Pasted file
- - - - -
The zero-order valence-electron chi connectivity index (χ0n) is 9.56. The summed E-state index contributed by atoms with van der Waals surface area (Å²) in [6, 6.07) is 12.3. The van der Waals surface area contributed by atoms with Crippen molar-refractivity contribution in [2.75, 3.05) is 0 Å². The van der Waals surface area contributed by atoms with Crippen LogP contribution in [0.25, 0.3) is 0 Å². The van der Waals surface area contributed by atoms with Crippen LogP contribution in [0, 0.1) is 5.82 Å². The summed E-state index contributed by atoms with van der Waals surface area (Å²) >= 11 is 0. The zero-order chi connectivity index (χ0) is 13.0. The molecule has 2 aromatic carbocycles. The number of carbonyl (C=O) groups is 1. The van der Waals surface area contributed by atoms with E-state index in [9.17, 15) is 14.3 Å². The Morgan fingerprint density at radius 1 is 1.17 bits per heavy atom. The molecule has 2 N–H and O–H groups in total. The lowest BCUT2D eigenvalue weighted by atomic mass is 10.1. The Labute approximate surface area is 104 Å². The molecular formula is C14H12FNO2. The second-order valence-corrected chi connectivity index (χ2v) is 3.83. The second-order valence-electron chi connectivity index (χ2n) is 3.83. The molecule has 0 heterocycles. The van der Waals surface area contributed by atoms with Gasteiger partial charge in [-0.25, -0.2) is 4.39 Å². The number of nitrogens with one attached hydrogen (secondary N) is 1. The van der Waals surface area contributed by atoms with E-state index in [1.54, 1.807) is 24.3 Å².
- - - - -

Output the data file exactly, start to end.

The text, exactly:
The zero-order valence-electron chi connectivity index (χ0n) is 9.56. The summed E-state index contributed by atoms with van der Waals surface area (Å²) in [6, 6.07) is 12.3. The van der Waals surface area contributed by atoms with Crippen molar-refractivity contribution in [2.75, 3.05) is 0 Å². The van der Waals surface area contributed by atoms with Crippen LogP contribution in [0.25, 0.3) is 0 Å². The van der Waals surface area contributed by atoms with Crippen LogP contribution in [0, 0.1) is 5.82 Å². The summed E-state index contributed by atoms with van der Waals surface area (Å²) >= 11 is 0. The zero-order chi connectivity index (χ0) is 13.0. The molecule has 2 aromatic carbocycles. The number of carbonyl (C=O) groups is 1. The van der Waals surface area contributed by atoms with E-state index in [9.17, 15) is 14.3 Å². The Morgan fingerprint density at radius 1 is 1.17 bits per heavy atom. The molecule has 2 N–H and O–H groups in total. The lowest BCUT2D eigenvalue weighted by atomic mass is 10.1. The Labute approximate surface area is 104 Å². The molecular formula is C14H12FNO2. The second-order valence-corrected chi connectivity index (χ2v) is 3.83. The second-order valence-electron chi connectivity index (χ2n) is 3.83. The molecule has 0 heterocycles. The van der Waals surface area contributed by atoms with Gasteiger partial charge in [-0.25, -0.2) is 4.39 Å². The number of nitrogens with one attached hydrogen (secondary N) is 1. The van der Waals surface area contributed by atoms with E-state index in [1.54, 1.807) is 24.3 Å².